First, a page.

CARPAL TUNNEL SYNDROME
2ND YR M.Sc NURSING
• Carpal tunnel syndrome is pressure on the
median nerve -- the nerve in the wrist that
supplies feeling and movement to parts of the
hand. It can lead to numbness, tingling,
weakness, or muscle damage in the hand and
• Use of tools (especially hand tools or tools that vibrate)
• Sports such as handball
• Playing some musical instruments
• Bone fractures and arthritis of the wrist
• Kidney failure and dialysis
• Menopause, premenstrual syndrome (PMS), and
• Rheumatoid arthritis, systemic lupus erythematosus
(SLE), and scleroderma
• Excessive hand exercise
• Edema or haemorrhage of the carpal tunnel
• Thrombosis of the median artery.
• Due to the etiological factors
Pressure on the median nerve
Temporary blockage of mylineated nerve fibers
Numbness on the fingers and hands
Continued pressure causes
Ischemia, axonal death, muscular dystrophy, pain.
• Numbness or tingling in the thumb
• Axonal death, ischemia, muscular dystrophy, and pain
due to the continues pressure.
• Mild manifestation includes intermittent paresthesias,
tingling and pain in the median nerve distribution.
• Severe symptoms such as hypoesthesia, awkwardness,
loss of dexterity and pinch strength, clumsiness, thenar
atrophy, chronic and functional impairment secondary to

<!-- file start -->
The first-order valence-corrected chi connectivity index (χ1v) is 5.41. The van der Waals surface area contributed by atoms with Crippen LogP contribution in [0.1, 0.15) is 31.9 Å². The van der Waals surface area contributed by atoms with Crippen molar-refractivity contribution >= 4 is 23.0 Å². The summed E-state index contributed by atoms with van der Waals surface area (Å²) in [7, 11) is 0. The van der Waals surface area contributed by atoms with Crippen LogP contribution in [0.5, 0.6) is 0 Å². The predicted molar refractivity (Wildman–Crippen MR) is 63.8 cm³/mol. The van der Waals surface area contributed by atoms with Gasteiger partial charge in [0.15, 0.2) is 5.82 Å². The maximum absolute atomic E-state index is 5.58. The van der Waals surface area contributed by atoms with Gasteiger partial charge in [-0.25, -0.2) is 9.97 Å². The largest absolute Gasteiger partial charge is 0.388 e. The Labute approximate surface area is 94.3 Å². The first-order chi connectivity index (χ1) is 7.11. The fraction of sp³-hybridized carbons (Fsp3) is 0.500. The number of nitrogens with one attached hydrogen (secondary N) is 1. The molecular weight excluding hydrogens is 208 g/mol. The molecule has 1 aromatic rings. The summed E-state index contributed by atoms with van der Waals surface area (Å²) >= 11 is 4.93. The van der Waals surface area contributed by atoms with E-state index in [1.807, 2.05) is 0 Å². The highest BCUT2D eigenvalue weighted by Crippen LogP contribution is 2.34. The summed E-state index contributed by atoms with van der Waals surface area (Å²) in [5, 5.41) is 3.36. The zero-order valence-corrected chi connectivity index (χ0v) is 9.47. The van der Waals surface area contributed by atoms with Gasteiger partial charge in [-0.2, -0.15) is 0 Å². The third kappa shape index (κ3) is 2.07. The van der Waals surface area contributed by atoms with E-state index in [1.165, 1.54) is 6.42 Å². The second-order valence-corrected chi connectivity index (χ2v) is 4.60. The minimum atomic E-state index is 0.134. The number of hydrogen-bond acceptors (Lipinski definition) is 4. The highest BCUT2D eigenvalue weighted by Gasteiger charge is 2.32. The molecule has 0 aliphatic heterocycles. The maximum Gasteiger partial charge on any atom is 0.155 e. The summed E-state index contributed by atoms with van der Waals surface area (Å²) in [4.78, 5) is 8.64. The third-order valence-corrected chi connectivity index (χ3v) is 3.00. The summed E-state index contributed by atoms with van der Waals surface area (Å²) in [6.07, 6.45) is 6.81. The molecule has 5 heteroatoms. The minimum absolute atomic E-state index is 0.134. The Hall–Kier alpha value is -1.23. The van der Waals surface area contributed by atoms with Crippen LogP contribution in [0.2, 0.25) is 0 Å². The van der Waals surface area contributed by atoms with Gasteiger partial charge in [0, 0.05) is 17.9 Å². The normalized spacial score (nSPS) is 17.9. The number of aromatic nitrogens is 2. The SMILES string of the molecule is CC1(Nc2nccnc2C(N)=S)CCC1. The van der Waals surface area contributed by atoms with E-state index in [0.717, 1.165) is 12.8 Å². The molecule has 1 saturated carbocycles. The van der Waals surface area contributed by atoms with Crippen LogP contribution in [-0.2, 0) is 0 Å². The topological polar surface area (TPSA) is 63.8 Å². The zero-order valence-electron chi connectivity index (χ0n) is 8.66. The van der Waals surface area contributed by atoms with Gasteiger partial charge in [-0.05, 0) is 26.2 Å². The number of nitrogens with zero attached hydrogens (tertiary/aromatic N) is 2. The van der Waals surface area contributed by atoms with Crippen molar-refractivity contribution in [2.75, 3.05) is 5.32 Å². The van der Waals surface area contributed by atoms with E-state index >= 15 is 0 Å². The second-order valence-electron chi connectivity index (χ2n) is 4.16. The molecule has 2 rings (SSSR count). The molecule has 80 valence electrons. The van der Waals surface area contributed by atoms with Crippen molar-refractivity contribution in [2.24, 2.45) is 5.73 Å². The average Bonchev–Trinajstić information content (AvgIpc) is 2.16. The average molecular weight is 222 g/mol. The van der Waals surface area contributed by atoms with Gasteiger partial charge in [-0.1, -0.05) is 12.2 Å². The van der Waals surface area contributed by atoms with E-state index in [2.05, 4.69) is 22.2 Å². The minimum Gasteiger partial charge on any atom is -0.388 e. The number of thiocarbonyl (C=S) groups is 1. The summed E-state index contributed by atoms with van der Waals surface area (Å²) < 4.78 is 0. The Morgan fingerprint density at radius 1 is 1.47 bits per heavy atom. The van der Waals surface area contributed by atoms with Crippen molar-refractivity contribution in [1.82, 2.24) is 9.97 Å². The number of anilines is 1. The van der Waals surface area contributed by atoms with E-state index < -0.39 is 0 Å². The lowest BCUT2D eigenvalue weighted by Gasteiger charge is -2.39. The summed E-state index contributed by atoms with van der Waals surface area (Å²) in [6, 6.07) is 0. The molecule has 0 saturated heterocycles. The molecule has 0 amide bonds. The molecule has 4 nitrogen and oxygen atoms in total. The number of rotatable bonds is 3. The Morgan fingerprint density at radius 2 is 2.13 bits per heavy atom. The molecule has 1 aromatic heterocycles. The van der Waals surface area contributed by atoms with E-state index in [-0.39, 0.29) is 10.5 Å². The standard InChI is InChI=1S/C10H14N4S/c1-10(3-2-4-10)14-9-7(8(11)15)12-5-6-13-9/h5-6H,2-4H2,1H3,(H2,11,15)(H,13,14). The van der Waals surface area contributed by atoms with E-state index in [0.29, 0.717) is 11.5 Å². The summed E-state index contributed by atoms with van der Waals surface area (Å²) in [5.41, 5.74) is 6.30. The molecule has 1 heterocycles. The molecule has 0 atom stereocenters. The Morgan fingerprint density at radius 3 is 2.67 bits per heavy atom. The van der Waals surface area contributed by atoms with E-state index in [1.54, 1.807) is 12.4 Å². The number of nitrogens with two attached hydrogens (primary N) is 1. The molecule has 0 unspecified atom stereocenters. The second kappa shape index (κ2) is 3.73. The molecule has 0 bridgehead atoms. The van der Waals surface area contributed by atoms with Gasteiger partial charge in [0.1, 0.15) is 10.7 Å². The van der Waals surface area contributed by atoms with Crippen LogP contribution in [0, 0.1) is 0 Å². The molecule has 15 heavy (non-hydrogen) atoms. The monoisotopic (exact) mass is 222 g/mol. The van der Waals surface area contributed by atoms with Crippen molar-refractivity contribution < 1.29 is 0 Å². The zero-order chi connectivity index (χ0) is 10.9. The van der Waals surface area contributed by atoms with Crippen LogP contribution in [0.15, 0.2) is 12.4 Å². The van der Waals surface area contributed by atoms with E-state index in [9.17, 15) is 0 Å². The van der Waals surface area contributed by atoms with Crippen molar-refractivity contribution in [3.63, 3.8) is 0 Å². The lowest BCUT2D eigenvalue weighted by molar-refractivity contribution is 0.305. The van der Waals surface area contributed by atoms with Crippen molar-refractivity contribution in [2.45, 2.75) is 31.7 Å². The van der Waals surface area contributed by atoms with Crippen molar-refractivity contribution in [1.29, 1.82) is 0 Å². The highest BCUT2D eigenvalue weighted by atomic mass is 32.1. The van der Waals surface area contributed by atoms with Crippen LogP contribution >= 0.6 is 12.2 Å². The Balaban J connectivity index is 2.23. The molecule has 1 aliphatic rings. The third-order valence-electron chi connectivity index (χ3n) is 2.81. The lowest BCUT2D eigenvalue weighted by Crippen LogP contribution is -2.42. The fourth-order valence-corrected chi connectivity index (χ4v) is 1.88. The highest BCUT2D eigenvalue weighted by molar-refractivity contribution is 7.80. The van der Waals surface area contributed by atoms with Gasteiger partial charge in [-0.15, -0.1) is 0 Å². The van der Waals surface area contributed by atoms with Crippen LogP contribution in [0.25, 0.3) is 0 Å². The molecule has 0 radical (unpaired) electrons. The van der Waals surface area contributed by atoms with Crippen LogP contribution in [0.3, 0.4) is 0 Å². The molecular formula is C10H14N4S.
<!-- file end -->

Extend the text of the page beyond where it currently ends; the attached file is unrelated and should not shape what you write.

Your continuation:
• Nonsteroidal anti-inflammatory drugs (NSAIDs) such as
ibuprofen or naproxen
• Corticosteroid injections, given into the carpal tunnel
area, may relieve symptoms .
• Splint may be used to immobilize the wrist
• Physical therapy for hands to decrease the swelling and
promote healing.After the 6 weeks of physical therapy ,
vocational evaluation is performed to determine the
patient’s ability to returns previous job.
• open tunnel release (OCTR)
• Endoscopic carpal tunnel release (ECTR)
COMPLICATIONS OF SURGERY
• Nerve damage with tingling and numbness (usually
• Loss of some wrist strength is a complication that affects
10% to a third of patients
• Advise the patient hands should not be kept
under the head.
• Examine the patients hand and wrists for any
• Note patients range of motion of fingers, wrists
and hand strength.
• Teach the patient how to remove the splint in
order to exercise, how to perform daily, gentle
range of motion exercise
• Teach the patient how apply splint.
• Advice the patient to do occasional exercise in
warm water is therapeutic.
• Encourage the patient to use the hands as much
• Encourage the patient to verbalize about
• If the patient hand is impaired, assist in daily
• Avoid or reduce the number of repetitive wrist
movements whenever possible.
• Use tools and equipment that are properly designed to
reduce the risk of wrist injury.
• Ergonomic aids, such as split keyboards, keyboard
trays, typing pads, and wrist braces, may be used to
improve wrist posture during typing.
• Take frequent breaks when typing and always stop if
there is tingling or pain.
• Acute pain related to nerve compression
• Self-care deficit: bathing/hygiene,
dressing/grooming, feeding, and/or toileting
related to bandaged hands.
• Risk for peripheral neurovascular dysfunction
related to disease process.
• Risk for infection related to surgical procedure